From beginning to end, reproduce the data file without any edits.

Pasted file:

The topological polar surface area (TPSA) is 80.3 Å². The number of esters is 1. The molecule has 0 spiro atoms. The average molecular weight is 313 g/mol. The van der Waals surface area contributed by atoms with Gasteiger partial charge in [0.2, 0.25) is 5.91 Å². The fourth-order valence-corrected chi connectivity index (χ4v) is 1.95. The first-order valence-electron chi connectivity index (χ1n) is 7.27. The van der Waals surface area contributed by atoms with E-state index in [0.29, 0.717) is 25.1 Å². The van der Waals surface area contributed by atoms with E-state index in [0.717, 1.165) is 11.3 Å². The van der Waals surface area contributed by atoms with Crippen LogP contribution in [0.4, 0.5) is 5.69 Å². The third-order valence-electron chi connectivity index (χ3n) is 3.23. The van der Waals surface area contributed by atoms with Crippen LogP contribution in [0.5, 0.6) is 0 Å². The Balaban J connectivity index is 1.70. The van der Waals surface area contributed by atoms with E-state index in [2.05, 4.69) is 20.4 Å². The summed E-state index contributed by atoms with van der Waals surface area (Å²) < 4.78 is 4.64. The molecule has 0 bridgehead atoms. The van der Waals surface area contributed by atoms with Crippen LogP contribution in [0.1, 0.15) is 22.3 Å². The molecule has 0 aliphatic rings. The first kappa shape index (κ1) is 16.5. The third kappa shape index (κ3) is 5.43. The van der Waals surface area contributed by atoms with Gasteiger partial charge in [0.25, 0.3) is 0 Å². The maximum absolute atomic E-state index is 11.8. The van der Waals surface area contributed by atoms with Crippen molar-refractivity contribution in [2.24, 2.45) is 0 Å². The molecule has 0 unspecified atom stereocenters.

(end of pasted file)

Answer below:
The topological polar surface area (TPSA) is 80.3 Å². The number of esters is 1. The molecule has 0 spiro atoms. The average molecular weight is 313 g/mol. The van der Waals surface area contributed by atoms with Gasteiger partial charge in [0.2, 0.25) is 5.91 Å². The fourth-order valence-corrected chi connectivity index (χ4v) is 1.95. The first-order valence-electron chi connectivity index (χ1n) is 7.27. The van der Waals surface area contributed by atoms with E-state index in [0.29, 0.717) is 25.1 Å². The van der Waals surface area contributed by atoms with E-state index in [0.717, 1.165) is 11.3 Å². The van der Waals surface area contributed by atoms with Crippen LogP contribution in [0.4, 0.5) is 5.69 Å². The third-order valence-electron chi connectivity index (χ3n) is 3.23. The van der Waals surface area contributed by atoms with Crippen LogP contribution in [0.5, 0.6) is 0 Å². The Balaban J connectivity index is 1.70. The van der Waals surface area contributed by atoms with E-state index in [2.05, 4.69) is 20.4 Å². The summed E-state index contributed by atoms with van der Waals surface area (Å²) < 4.78 is 4.64. The molecule has 0 bridgehead atoms. The van der Waals surface area contributed by atoms with Crippen LogP contribution in [0.1, 0.15) is 22.3 Å². The molecule has 0 aliphatic rings. The first kappa shape index (κ1) is 16.5. The third kappa shape index (κ3) is 5.43. The van der Waals surface area contributed by atoms with Gasteiger partial charge in [0.25, 0.3) is 0 Å². The maximum absolute atomic E-state index is 11.8. The van der Waals surface area contributed by atoms with Crippen molar-refractivity contribution in [2.24, 2.45) is 0 Å². The molecule has 0 unspecified atom stereocenters.